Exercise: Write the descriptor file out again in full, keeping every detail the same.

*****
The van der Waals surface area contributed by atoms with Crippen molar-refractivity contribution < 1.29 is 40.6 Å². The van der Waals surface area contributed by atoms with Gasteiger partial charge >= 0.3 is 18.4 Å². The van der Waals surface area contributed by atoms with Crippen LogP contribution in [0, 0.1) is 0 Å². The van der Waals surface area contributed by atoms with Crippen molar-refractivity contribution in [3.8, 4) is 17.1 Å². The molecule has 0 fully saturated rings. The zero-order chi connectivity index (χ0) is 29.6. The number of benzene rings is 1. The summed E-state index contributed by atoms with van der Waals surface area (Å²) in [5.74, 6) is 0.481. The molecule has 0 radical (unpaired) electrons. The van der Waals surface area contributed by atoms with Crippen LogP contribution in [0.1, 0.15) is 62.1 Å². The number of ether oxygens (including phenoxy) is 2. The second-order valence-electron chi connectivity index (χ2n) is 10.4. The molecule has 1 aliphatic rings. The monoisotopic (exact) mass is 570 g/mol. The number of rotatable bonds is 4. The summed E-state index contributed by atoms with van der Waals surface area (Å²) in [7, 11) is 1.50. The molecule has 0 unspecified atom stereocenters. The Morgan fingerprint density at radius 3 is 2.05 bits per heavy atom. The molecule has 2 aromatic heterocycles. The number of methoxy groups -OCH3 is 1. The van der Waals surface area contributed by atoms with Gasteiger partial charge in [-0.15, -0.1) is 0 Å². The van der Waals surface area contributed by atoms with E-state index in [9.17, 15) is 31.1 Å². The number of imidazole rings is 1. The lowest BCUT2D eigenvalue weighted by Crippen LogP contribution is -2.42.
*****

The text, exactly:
The van der Waals surface area contributed by atoms with Crippen molar-refractivity contribution < 1.29 is 40.6 Å². The van der Waals surface area contributed by atoms with Gasteiger partial charge >= 0.3 is 18.4 Å². The van der Waals surface area contributed by atoms with Crippen LogP contribution in [0, 0.1) is 0 Å². The van der Waals surface area contributed by atoms with Crippen molar-refractivity contribution in [3.8, 4) is 17.1 Å². The molecule has 0 fully saturated rings. The zero-order chi connectivity index (χ0) is 29.6. The number of benzene rings is 1. The summed E-state index contributed by atoms with van der Waals surface area (Å²) in [5.74, 6) is 0.481. The molecule has 0 radical (unpaired) electrons. The van der Waals surface area contributed by atoms with Crippen LogP contribution in [0.1, 0.15) is 62.1 Å². The number of ether oxygens (including phenoxy) is 2. The second-order valence-electron chi connectivity index (χ2n) is 10.4. The molecule has 1 aliphatic rings. The monoisotopic (exact) mass is 570 g/mol. The number of rotatable bonds is 4. The summed E-state index contributed by atoms with van der Waals surface area (Å²) in [7, 11) is 1.50. The molecule has 0 unspecified atom stereocenters. The Morgan fingerprint density at radius 3 is 2.05 bits per heavy atom. The molecule has 2 aromatic heterocycles. The number of methoxy groups -OCH3 is 1. The van der Waals surface area contributed by atoms with Gasteiger partial charge in [-0.15, -0.1) is 0 Å². The van der Waals surface area contributed by atoms with E-state index in [9.17, 15) is 31.1 Å². The number of imidazole rings is 1. The lowest BCUT2D eigenvalue weighted by Crippen LogP contribution is -2.42.